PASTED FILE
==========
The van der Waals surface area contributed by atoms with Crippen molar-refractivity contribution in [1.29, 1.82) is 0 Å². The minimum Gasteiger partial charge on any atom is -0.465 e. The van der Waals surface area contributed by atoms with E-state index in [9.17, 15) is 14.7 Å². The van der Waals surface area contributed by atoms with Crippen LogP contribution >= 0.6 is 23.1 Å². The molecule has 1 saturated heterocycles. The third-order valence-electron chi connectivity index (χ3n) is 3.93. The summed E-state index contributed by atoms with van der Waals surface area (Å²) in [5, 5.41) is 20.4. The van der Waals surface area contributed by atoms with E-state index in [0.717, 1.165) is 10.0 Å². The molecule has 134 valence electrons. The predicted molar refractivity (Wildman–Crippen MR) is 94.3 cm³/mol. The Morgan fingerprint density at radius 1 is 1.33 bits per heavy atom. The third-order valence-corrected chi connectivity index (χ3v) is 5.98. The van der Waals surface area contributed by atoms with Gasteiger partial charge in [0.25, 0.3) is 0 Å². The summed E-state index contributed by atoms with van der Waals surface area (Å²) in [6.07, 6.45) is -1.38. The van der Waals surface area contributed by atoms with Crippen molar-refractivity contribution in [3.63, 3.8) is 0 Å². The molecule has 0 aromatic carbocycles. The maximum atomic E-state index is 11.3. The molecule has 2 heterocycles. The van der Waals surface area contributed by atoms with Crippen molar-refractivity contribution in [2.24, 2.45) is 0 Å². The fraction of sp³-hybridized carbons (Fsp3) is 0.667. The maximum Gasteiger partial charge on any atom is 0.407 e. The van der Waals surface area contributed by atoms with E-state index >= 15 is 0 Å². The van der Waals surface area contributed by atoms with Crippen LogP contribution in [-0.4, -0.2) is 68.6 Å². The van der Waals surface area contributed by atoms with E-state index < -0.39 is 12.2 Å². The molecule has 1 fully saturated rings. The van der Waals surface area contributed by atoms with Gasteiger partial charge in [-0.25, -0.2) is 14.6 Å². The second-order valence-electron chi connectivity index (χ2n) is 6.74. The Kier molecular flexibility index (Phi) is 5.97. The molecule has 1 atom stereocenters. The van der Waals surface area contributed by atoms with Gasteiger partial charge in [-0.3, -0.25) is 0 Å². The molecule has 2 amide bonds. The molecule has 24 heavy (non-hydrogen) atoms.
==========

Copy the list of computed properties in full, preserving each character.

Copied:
The van der Waals surface area contributed by atoms with Crippen molar-refractivity contribution in [1.29, 1.82) is 0 Å². The minimum Gasteiger partial charge on any atom is -0.465 e. The van der Waals surface area contributed by atoms with E-state index in [9.17, 15) is 14.7 Å². The van der Waals surface area contributed by atoms with Crippen LogP contribution >= 0.6 is 23.1 Å². The molecule has 1 saturated heterocycles. The third-order valence-electron chi connectivity index (χ3n) is 3.93. The summed E-state index contributed by atoms with van der Waals surface area (Å²) in [5, 5.41) is 20.4. The van der Waals surface area contributed by atoms with E-state index in [0.717, 1.165) is 10.0 Å². The molecule has 134 valence electrons. The predicted molar refractivity (Wildman–Crippen MR) is 94.3 cm³/mol. The Morgan fingerprint density at radius 1 is 1.33 bits per heavy atom. The third-order valence-corrected chi connectivity index (χ3v) is 5.98. The van der Waals surface area contributed by atoms with Gasteiger partial charge in [0.25, 0.3) is 0 Å². The summed E-state index contributed by atoms with van der Waals surface area (Å²) in [6.07, 6.45) is -1.38. The van der Waals surface area contributed by atoms with Crippen molar-refractivity contribution in [3.63, 3.8) is 0 Å². The molecule has 0 aromatic carbocycles. The maximum atomic E-state index is 11.3. The molecule has 2 heterocycles. The van der Waals surface area contributed by atoms with Crippen molar-refractivity contribution in [2.24, 2.45) is 0 Å². The fraction of sp³-hybridized carbons (Fsp3) is 0.667. The maximum Gasteiger partial charge on any atom is 0.407 e. The van der Waals surface area contributed by atoms with E-state index >= 15 is 0 Å². The van der Waals surface area contributed by atoms with Crippen LogP contribution in [-0.4, -0.2) is 68.6 Å². The van der Waals surface area contributed by atoms with E-state index < -0.39 is 12.2 Å². The molecule has 1 fully saturated rings. The van der Waals surface area contributed by atoms with Gasteiger partial charge in [-0.25, -0.2) is 14.6 Å². The second-order valence-electron chi connectivity index (χ2n) is 6.74. The Kier molecular flexibility index (Phi) is 5.97. The molecule has 1 atom stereocenters. The van der Waals surface area contributed by atoms with Gasteiger partial charge in [-0.3, -0.25) is 0 Å². The molecule has 2 amide bonds. The molecule has 24 heavy (non-hydrogen) atoms.